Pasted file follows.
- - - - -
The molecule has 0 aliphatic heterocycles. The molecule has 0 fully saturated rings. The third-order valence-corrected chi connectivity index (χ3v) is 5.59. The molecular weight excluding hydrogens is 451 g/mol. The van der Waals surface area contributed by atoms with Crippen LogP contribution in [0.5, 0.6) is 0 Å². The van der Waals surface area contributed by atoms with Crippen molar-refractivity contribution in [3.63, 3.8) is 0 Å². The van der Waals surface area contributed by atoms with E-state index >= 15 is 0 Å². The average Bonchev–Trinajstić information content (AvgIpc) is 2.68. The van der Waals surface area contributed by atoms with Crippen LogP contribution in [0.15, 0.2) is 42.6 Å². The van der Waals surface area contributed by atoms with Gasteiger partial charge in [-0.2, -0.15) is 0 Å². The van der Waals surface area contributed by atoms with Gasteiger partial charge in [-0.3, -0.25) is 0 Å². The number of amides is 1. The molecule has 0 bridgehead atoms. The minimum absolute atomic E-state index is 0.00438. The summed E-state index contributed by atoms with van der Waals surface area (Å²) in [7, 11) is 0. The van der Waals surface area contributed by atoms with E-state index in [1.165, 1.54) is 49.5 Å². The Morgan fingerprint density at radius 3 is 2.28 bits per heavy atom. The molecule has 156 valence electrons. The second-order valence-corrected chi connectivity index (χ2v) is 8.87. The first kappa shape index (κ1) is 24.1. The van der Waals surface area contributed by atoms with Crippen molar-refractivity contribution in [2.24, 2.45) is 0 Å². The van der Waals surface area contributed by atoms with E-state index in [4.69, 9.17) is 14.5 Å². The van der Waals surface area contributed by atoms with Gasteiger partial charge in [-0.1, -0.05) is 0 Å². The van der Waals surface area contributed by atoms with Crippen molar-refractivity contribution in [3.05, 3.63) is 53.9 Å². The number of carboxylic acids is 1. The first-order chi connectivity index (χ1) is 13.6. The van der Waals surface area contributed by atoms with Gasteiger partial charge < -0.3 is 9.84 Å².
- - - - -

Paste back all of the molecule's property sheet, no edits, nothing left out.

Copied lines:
The molecule has 0 aliphatic heterocycles. The molecule has 0 fully saturated rings. The third-order valence-corrected chi connectivity index (χ3v) is 5.59. The molecular weight excluding hydrogens is 451 g/mol. The van der Waals surface area contributed by atoms with Crippen LogP contribution in [0.5, 0.6) is 0 Å². The van der Waals surface area contributed by atoms with Crippen molar-refractivity contribution in [3.63, 3.8) is 0 Å². The van der Waals surface area contributed by atoms with E-state index >= 15 is 0 Å². The average Bonchev–Trinajstić information content (AvgIpc) is 2.68. The van der Waals surface area contributed by atoms with Crippen LogP contribution in [0.15, 0.2) is 42.6 Å². The van der Waals surface area contributed by atoms with Gasteiger partial charge in [-0.2, -0.15) is 0 Å². The van der Waals surface area contributed by atoms with Gasteiger partial charge in [-0.3, -0.25) is 0 Å². The number of amides is 1. The molecule has 0 bridgehead atoms. The minimum absolute atomic E-state index is 0.00438. The summed E-state index contributed by atoms with van der Waals surface area (Å²) in [7, 11) is 0. The van der Waals surface area contributed by atoms with E-state index in [1.165, 1.54) is 49.5 Å². The Morgan fingerprint density at radius 3 is 2.28 bits per heavy atom. The molecule has 156 valence electrons. The second-order valence-corrected chi connectivity index (χ2v) is 8.87. The first kappa shape index (κ1) is 24.1. The van der Waals surface area contributed by atoms with Crippen molar-refractivity contribution in [2.24, 2.45) is 0 Å². The van der Waals surface area contributed by atoms with E-state index in [4.69, 9.17) is 14.5 Å². The van der Waals surface area contributed by atoms with Gasteiger partial charge in [-0.1, -0.05) is 0 Å². The van der Waals surface area contributed by atoms with Crippen molar-refractivity contribution in [3.05, 3.63) is 53.9 Å². The number of carboxylic acids is 1. The first-order chi connectivity index (χ1) is 13.6. The van der Waals surface area contributed by atoms with Gasteiger partial charge < -0.3 is 9.84 Å².